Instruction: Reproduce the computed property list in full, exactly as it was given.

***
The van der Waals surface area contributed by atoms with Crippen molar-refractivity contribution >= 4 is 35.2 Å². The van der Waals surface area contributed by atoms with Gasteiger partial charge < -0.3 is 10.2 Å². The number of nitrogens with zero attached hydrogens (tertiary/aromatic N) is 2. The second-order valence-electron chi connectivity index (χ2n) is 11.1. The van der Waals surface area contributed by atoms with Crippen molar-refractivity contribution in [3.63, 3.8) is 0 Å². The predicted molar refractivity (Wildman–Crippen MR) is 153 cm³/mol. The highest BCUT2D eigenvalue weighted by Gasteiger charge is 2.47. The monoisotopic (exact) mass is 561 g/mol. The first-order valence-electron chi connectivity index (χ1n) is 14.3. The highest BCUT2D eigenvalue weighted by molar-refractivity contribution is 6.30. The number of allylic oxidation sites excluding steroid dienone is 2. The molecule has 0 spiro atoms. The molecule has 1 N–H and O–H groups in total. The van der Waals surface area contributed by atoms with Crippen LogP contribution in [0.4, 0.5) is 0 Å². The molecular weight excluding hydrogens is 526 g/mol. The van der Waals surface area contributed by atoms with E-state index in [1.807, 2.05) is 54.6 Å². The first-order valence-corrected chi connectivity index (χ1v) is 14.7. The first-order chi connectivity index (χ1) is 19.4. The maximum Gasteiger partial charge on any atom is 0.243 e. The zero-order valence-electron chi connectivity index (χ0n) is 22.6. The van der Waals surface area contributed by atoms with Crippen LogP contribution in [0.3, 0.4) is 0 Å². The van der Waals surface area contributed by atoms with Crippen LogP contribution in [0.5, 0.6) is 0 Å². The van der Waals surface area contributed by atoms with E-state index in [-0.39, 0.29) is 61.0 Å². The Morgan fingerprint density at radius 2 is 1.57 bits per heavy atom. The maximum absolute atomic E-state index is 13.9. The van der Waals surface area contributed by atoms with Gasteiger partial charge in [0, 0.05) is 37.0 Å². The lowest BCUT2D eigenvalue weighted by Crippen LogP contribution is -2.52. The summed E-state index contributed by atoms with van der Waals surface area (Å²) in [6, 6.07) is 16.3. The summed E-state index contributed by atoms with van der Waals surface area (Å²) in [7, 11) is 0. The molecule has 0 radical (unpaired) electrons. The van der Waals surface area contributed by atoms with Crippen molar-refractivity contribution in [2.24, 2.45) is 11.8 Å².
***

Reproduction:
The van der Waals surface area contributed by atoms with Crippen molar-refractivity contribution >= 4 is 35.2 Å². The van der Waals surface area contributed by atoms with Gasteiger partial charge < -0.3 is 10.2 Å². The number of nitrogens with zero attached hydrogens (tertiary/aromatic N) is 2. The second-order valence-electron chi connectivity index (χ2n) is 11.1. The van der Waals surface area contributed by atoms with Crippen molar-refractivity contribution in [3.63, 3.8) is 0 Å². The predicted molar refractivity (Wildman–Crippen MR) is 153 cm³/mol. The highest BCUT2D eigenvalue weighted by Gasteiger charge is 2.47. The monoisotopic (exact) mass is 561 g/mol. The first-order valence-electron chi connectivity index (χ1n) is 14.3. The highest BCUT2D eigenvalue weighted by molar-refractivity contribution is 6.30. The number of allylic oxidation sites excluding steroid dienone is 2. The molecule has 0 spiro atoms. The molecule has 1 N–H and O–H groups in total. The van der Waals surface area contributed by atoms with Crippen LogP contribution in [0.4, 0.5) is 0 Å². The molecular weight excluding hydrogens is 526 g/mol. The van der Waals surface area contributed by atoms with E-state index in [1.807, 2.05) is 54.6 Å². The first-order valence-corrected chi connectivity index (χ1v) is 14.7. The first-order chi connectivity index (χ1) is 19.4. The maximum Gasteiger partial charge on any atom is 0.243 e. The zero-order valence-electron chi connectivity index (χ0n) is 22.6. The van der Waals surface area contributed by atoms with Crippen LogP contribution in [0.3, 0.4) is 0 Å². The van der Waals surface area contributed by atoms with Crippen LogP contribution in [0.5, 0.6) is 0 Å². The van der Waals surface area contributed by atoms with E-state index in [-0.39, 0.29) is 61.0 Å². The Morgan fingerprint density at radius 2 is 1.57 bits per heavy atom. The maximum absolute atomic E-state index is 13.9. The van der Waals surface area contributed by atoms with Gasteiger partial charge in [0, 0.05) is 37.0 Å². The lowest BCUT2D eigenvalue weighted by Crippen LogP contribution is -2.52. The summed E-state index contributed by atoms with van der Waals surface area (Å²) in [6, 6.07) is 16.3. The summed E-state index contributed by atoms with van der Waals surface area (Å²) in [7, 11) is 0. The molecule has 0 radical (unpaired) electrons. The van der Waals surface area contributed by atoms with Crippen molar-refractivity contribution in [2.24, 2.45) is 11.8 Å².